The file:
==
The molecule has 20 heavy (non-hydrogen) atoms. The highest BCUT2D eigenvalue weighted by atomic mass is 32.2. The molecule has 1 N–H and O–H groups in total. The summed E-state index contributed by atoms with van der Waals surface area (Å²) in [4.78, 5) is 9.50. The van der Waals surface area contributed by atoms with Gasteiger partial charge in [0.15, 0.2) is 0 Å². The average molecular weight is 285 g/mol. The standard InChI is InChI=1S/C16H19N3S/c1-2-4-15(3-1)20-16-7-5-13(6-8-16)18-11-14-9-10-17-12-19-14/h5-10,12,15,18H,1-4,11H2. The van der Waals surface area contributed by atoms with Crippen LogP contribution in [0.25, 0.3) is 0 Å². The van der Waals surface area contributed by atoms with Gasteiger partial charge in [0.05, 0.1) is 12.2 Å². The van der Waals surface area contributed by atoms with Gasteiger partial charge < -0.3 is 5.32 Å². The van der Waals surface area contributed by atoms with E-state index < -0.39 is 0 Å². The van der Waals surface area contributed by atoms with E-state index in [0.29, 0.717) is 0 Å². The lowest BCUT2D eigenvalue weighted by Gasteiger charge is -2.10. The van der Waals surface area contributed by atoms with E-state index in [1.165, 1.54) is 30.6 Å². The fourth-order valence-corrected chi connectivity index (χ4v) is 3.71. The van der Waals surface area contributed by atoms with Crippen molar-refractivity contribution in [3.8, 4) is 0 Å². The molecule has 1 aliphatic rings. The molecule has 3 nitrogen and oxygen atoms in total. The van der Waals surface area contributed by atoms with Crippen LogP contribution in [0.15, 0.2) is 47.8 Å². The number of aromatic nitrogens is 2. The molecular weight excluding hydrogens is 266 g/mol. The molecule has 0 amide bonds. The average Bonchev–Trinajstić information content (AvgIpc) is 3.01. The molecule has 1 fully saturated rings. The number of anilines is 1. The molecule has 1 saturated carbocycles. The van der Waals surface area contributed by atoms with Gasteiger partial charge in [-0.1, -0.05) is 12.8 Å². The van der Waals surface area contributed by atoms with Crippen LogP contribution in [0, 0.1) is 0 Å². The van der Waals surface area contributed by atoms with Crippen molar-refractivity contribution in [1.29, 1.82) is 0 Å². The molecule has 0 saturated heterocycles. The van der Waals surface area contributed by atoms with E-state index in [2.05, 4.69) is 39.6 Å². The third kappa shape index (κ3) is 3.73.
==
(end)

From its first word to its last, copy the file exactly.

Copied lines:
The molecule has 20 heavy (non-hydrogen) atoms. The highest BCUT2D eigenvalue weighted by atomic mass is 32.2. The molecule has 1 N–H and O–H groups in total. The summed E-state index contributed by atoms with van der Waals surface area (Å²) in [4.78, 5) is 9.50. The van der Waals surface area contributed by atoms with Gasteiger partial charge in [0.15, 0.2) is 0 Å². The average molecular weight is 285 g/mol. The standard InChI is InChI=1S/C16H19N3S/c1-2-4-15(3-1)20-16-7-5-13(6-8-16)18-11-14-9-10-17-12-19-14/h5-10,12,15,18H,1-4,11H2. The van der Waals surface area contributed by atoms with Crippen LogP contribution in [0.25, 0.3) is 0 Å². The van der Waals surface area contributed by atoms with Gasteiger partial charge in [0.05, 0.1) is 12.2 Å². The van der Waals surface area contributed by atoms with Gasteiger partial charge < -0.3 is 5.32 Å². The van der Waals surface area contributed by atoms with E-state index < -0.39 is 0 Å². The van der Waals surface area contributed by atoms with E-state index in [0.29, 0.717) is 0 Å². The lowest BCUT2D eigenvalue weighted by Gasteiger charge is -2.10. The van der Waals surface area contributed by atoms with E-state index in [1.165, 1.54) is 30.6 Å². The fourth-order valence-corrected chi connectivity index (χ4v) is 3.71. The van der Waals surface area contributed by atoms with Crippen molar-refractivity contribution in [3.8, 4) is 0 Å². The molecule has 1 aliphatic rings. The molecule has 3 nitrogen and oxygen atoms in total. The van der Waals surface area contributed by atoms with Crippen LogP contribution in [0.15, 0.2) is 47.8 Å². The number of aromatic nitrogens is 2. The molecular weight excluding hydrogens is 266 g/mol. The molecule has 0 amide bonds. The average Bonchev–Trinajstić information content (AvgIpc) is 3.01. The molecule has 1 fully saturated rings. The number of anilines is 1. The molecule has 1 saturated carbocycles. The van der Waals surface area contributed by atoms with Gasteiger partial charge in [-0.1, -0.05) is 12.8 Å². The van der Waals surface area contributed by atoms with Crippen LogP contribution in [0, 0.1) is 0 Å². The van der Waals surface area contributed by atoms with Crippen molar-refractivity contribution in [1.29, 1.82) is 0 Å². The molecule has 0 saturated heterocycles. The van der Waals surface area contributed by atoms with E-state index in [2.05, 4.69) is 39.6 Å². The third kappa shape index (κ3) is 3.73.